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Apply for Disability in California: State, Federal, and Private Programs

Jackie Jakab, Attorney
By Jackie Jakab, Attorney

Applying for disability benefits in California? You have options. And while those options are a good thing, they can sometimes feel overwhelming.

Aside from the more “permanent” disability benefits federally, California is one of five states with a state-wide temporary disability program. Which program is right for you, how much you may earn, and your chances of getting approved for benefits can depend on your work history, your condition, and your income. 

In this article, we’ll break down the benefit programs available to California residents. Then, we’ll walk through the disability application process, explain what payout you can expect, and estimate when you can expect it. 

What disability programs are there in California?

1. California Disability Insurance: Californians may qualify for statewide short-term disability insurance that can last up to a year (52 weeks). To claim benefits, you must be unable to work due to a non-work-related illness, injury, or pregnancy (if your condition or injury is work-related, you’ll apply for Workers Compensation instead).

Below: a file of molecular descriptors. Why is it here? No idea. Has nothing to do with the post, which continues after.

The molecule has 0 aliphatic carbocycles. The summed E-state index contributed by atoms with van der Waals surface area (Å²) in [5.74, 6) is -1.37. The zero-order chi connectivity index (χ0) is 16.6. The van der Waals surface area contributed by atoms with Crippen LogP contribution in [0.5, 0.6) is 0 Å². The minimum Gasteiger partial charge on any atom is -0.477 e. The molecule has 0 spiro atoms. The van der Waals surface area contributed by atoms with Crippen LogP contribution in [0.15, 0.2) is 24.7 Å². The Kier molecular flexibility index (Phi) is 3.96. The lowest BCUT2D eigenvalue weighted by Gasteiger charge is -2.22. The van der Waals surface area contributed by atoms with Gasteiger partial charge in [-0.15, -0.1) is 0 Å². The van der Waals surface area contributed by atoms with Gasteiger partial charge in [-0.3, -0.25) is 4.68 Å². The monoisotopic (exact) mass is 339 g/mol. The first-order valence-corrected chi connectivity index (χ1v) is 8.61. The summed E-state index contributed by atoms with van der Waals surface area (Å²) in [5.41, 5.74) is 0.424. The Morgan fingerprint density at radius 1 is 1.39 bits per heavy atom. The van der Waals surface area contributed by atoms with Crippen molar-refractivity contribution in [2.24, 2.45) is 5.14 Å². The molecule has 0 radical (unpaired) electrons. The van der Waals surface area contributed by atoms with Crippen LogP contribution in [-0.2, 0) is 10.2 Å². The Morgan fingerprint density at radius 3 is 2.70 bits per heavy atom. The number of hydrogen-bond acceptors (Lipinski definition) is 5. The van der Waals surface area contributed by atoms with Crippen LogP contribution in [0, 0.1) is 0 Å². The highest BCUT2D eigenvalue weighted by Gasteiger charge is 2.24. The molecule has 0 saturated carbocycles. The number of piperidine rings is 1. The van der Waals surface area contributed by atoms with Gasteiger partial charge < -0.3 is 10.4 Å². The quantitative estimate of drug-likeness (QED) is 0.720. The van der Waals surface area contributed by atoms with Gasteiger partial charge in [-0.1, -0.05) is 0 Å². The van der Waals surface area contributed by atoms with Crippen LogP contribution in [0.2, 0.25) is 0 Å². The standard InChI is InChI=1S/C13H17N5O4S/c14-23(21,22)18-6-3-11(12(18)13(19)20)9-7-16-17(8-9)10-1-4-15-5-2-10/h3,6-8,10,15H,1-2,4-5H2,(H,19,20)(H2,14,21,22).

There’s also a work history component. You have to have earned $300 dollars in wages during your 12 month “base period.” Your base period will also determine the amount of benefits you'll receive. Monthly, you’ll get 60-70% of your former monthly wages. This amount is determined by your highest quarterly earnings during the “base period.” 

You can read more about the base period, and how to calculate your potential earnings here

2. Social Security Disability Insurance (SSDI): SSDI supports Americans who can no longer work due to a medical condition. Generally if you’ve worked for five of the last ten years, you qualify for SSDI (more on that below). The program is run through the Social Security Administration, and the amount you receive depends largely on how much you’ve paid into Social Security on your taxes. 

3. Supplemental Security Income (SSI): If you haven’t worked enough, or worked recently enough, to qualify for SSDI, you may qualify for SSI. It’s another federal program, and you use the same application to apply. SSI is only for individuals with very little income and very few assets, and generally pays out less monthly than SSDI. 

4. Long Term / Short Term Private Disability Insurance: If you (or your employer) purchased disability insurance prior to you becoming disabled—you can file a claim with the private insurer. These pay out a percentage of your former income—but the exact amount and duration of the benefit will depend on the policy.